Socialist Worker

Truth behind Britain’s torture of Iraqi prisoners

by Simon Basketter
Issue No. 2160

A still taken from video of a British soldier screaming abuse at hooded Iraqi detainees. The footage was played to the public inquiry

A still taken from video of a British soldier screaming abuse at hooded Iraqi detainees. The footage was played to the public inquiry


Shocking images of British soldiers abusing Iraqi civilians were shown for the first time at the start of a public inquiry into the death of Baha Mousa.

Mousa was being detained by soldiers from the former Queen’s Lancashire Regiment. He died within 36 hours of being taken into custody in Basra, Iraq, on 14 September 2003.

He received 93 injuries, including a broken nose and fractured ribs. A post-mortem found he died from asphyxia, possibly caused by being forced to adopt stress positions.

Men held by the regiment were scalded with boiling water, urinated on, kicked, punched and hooded, the hearing was told.

The inquiry into Baha Mousa’s death follows a court martial in September 2006 which failed to identify the soldiers responsible.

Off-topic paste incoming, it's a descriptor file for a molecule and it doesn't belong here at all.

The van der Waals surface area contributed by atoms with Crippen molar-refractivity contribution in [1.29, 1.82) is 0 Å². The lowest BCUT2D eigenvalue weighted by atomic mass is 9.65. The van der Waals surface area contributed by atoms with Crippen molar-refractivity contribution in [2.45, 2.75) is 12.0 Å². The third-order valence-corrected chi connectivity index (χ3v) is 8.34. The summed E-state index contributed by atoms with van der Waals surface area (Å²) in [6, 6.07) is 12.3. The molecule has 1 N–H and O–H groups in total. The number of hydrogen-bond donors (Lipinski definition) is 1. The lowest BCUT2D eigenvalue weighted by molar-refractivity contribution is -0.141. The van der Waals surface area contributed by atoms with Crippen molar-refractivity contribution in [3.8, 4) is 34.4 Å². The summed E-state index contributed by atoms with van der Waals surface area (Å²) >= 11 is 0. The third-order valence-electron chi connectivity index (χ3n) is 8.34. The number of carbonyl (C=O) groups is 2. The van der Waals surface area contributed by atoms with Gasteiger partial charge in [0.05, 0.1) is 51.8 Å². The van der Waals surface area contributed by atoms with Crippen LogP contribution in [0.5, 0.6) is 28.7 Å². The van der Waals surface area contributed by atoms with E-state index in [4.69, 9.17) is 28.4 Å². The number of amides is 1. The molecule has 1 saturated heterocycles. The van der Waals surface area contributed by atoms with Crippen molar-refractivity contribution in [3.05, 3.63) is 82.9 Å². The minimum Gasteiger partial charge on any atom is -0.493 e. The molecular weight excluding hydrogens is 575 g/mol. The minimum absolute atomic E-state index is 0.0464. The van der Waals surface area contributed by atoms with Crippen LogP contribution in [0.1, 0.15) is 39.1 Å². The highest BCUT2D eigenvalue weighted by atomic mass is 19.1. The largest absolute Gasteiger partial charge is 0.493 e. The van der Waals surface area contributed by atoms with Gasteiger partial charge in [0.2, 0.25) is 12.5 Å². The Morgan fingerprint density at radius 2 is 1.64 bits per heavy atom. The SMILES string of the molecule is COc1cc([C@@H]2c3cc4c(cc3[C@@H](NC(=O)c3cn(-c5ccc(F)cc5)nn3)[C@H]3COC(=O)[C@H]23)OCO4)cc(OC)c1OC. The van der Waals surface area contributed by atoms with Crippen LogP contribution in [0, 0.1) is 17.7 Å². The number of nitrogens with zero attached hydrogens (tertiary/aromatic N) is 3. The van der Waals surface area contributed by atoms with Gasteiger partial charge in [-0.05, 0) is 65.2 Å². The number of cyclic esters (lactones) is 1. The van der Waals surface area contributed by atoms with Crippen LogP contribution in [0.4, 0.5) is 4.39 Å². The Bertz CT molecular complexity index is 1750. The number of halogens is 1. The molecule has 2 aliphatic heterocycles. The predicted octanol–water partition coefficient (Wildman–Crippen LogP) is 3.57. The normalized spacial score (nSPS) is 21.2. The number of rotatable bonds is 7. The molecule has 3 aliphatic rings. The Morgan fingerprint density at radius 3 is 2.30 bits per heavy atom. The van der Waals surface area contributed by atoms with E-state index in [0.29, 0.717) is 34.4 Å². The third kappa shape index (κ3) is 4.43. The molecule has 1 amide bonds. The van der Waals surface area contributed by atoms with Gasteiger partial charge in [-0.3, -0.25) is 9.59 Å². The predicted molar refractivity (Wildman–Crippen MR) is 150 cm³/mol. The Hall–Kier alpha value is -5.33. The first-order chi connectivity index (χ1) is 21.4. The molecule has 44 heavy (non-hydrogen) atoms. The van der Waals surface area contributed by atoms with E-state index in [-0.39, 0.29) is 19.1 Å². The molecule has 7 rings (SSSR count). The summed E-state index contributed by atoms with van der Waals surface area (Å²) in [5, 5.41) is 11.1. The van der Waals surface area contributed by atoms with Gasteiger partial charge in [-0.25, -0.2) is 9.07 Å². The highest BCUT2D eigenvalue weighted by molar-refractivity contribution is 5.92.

Corporal Donald Payne, formerly of the Queen’s Lancashire Regiment, became the first member of the Armed Forces to admit a war crime when he pleaded guilty to treating civilians inhumanely. In April 2007 he was jailed for a year. Six other soldiers were cleared of any wrongdoing.

The footage shows Payne at a British military base calling one detainee a “fucking ape”.

The men were made to stand with their backs against the wall of a bare room, their legs bent and their arms tied with plastic handcuffs.

Gerard Elias QC detailed the abuses soldiers from the Queen’s Lancashire Regiment are alleged to have inflicted on the men.

He said, “The detainees were hooded with hessian sandbags, they were placed in stress positions – postures causing physical discomfort or pain without necessarily causing physical injury.

“They were prevented from sleeping-they were subjected to loud noises. There is evidence that they were not properly fed or watered.”

Soldiers who appear as witnesses to the inquiry will not have their evidence used against them in any future criminal proceedings.

The inquiry is expected to last a year.


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News
Tue 14 Jul 2009, 18:56 BST
Issue No. 2160
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